Prince Patron & Patriarch: Maharaja Jagatjit Singh of Kapurthala
In collaboration with the French Embassy in India
Event Misc 3: Poetry Cafe
Venue: Writers Savoy Bar
Panelists: Sandeep Chopra, Sunil Bhandari, Divya Murugesan
Moderator: Ganesh Saili
Date : 20th Nov, 2020
Words have power
Quoting Carl Sandburg from The Atlantic, "Poetry is the journal of the sea animal living on
land, wanting to fly in the air. Poetry is a search for syllables to shoot at the barriers of the
unknown and the unknowable. Poetry is a phantom script telling how rainbows are made and
why they go away.”
These may be complex definitions to all our emotional responses that evoke us to try writing
poems. If anyone is in their twenties, they would relate when I say that all of us have tried
writing a poem at some point in our mid-teens, not with the feeling of becoming a poet or a
poetess one day, but just because at that moment, they thought, that it was the best way to
express themselves in front of others or to oneself.
After a hectic and tiring day, attending this session was like giving a treat to your ears.
Expression is an art and so is having a way with words. All the panelists in this session had
such wonderful perspectives that it could make people think and realize the importance of
mundane little things that are never talked about in daily life.
The session began with Mr. Sanjeev Chopra reciting an untitled poem from Mr. Robin Gupta,
that talks about longing and detachment. Few lines of the poem were powerful enough to
evoke vivid imagery in all the listener's minds. He also narrated some lines from Mr. Robin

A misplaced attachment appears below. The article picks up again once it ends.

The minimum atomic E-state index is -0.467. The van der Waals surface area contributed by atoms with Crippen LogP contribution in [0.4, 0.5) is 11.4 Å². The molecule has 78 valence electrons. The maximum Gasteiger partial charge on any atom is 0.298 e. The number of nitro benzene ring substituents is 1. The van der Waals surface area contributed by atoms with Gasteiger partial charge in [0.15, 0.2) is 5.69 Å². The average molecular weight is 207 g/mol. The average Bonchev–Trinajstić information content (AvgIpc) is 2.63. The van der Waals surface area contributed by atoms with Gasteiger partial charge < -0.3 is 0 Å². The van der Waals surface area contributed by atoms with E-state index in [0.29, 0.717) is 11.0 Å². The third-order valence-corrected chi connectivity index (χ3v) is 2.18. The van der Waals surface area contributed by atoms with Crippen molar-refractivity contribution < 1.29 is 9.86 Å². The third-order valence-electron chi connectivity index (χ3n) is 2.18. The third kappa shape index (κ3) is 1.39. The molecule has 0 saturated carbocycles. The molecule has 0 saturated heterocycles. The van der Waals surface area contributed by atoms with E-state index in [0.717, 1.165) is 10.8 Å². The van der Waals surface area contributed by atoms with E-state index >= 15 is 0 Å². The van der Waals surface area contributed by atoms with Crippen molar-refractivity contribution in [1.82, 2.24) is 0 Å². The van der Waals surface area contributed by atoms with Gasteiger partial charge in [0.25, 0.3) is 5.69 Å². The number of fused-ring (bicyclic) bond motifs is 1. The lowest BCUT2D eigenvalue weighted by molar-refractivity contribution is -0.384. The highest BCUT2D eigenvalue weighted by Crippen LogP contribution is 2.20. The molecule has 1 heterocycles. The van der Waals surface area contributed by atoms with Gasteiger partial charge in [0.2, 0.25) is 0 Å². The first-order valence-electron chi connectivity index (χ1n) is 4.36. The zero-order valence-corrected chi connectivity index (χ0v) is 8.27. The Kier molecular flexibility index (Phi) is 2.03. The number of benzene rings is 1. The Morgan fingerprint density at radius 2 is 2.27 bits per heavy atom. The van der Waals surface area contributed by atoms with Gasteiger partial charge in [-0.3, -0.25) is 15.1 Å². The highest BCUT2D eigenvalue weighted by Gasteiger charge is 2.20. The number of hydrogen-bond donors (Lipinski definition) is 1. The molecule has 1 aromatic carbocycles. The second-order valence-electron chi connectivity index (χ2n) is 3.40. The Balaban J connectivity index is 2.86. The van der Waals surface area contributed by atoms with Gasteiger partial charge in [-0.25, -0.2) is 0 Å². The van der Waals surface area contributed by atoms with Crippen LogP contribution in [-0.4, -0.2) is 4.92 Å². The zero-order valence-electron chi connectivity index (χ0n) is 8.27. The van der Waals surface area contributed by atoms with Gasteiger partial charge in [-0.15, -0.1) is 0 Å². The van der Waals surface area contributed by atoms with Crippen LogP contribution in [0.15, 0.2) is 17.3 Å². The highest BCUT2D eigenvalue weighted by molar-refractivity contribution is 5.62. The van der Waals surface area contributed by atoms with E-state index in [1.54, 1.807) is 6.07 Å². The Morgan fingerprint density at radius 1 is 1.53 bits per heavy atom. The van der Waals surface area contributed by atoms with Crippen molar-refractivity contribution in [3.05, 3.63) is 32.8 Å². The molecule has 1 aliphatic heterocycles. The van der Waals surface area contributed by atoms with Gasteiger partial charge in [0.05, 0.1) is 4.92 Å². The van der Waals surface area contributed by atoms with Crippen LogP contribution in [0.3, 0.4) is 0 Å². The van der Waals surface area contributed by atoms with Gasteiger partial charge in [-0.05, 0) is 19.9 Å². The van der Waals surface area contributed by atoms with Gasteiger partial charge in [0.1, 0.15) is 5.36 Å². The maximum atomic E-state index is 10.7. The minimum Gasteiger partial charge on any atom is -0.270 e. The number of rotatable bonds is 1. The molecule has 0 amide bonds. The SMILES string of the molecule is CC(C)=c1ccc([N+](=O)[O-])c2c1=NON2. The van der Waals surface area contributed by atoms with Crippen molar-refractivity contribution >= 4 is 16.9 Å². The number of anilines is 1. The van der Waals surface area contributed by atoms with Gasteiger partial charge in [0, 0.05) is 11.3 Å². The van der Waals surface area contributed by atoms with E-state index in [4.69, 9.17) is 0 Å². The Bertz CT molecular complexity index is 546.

Gupta's Zafar, which is one of his most appreciated works. Towards the end of his part, Mr.
Sanjeev narrated one of his most bold, intricate, and beautiful poems which he wrote after
having a conversation with his daughter in context with the Asifa rape case. The poem was
powerful and emotional enough to make all the panelists numb for a while. It stirred an
emotion that is common to almost every Indian and it lies in closed shelves in our hearts.
Most of the time, it gets ignited by powerful speeches and poems like these but what good
words doth, without actions?
Words might have power but if you have the right voice modulation and tonality, poems can
create magic when you know exactly how to recite them in front of people. Our next panelist,
Mr. Sunil Bhandari who is already an established poet shared a poetic version of a beautiful
memoir of his boyhood days in his hometown, Calcutta.
There is a strange thing about the place that you grow up in, you might leave the place, but it
never leaves you. Mr. Sunil crafted a beautiful poem grieving about the abandonment of his
old city from him which also consequently became the 'epitaph to his irreparably broken
heart'. The last poem by Mr. Sunil reflected upon his relationship with his eighty-six year old
Dad whose Amnesia made him realize the fragility of time and death and about unwanted
goodbyes that we never think of when we have time. To quote my favorite line from his
poem "Time is flexible when you are not at its behest".
How often, do we think about giving life to inanimate objects? How often, do we think about
giving life to places that we visit in the form of words? Our last panelist, Ms. Divya
Murusegan helped everyone in understanding a very different perspective related to life and
traveling in general. She considers people, poetry, and places to be her three P's of life, and
based on that, she articulated a wonderful piece of poetry by personifying places that she
"Delhi is a melting pot of culprits old and new and she will make you run around in
Connaught place" is what she says in her poem.
Poetry is not turning loose of emotion, but an escape from emotion". It's pretty amazing how
simple words put together properly could make so much sense and make us smile at the
subtlety and awkwardness of life at the same time.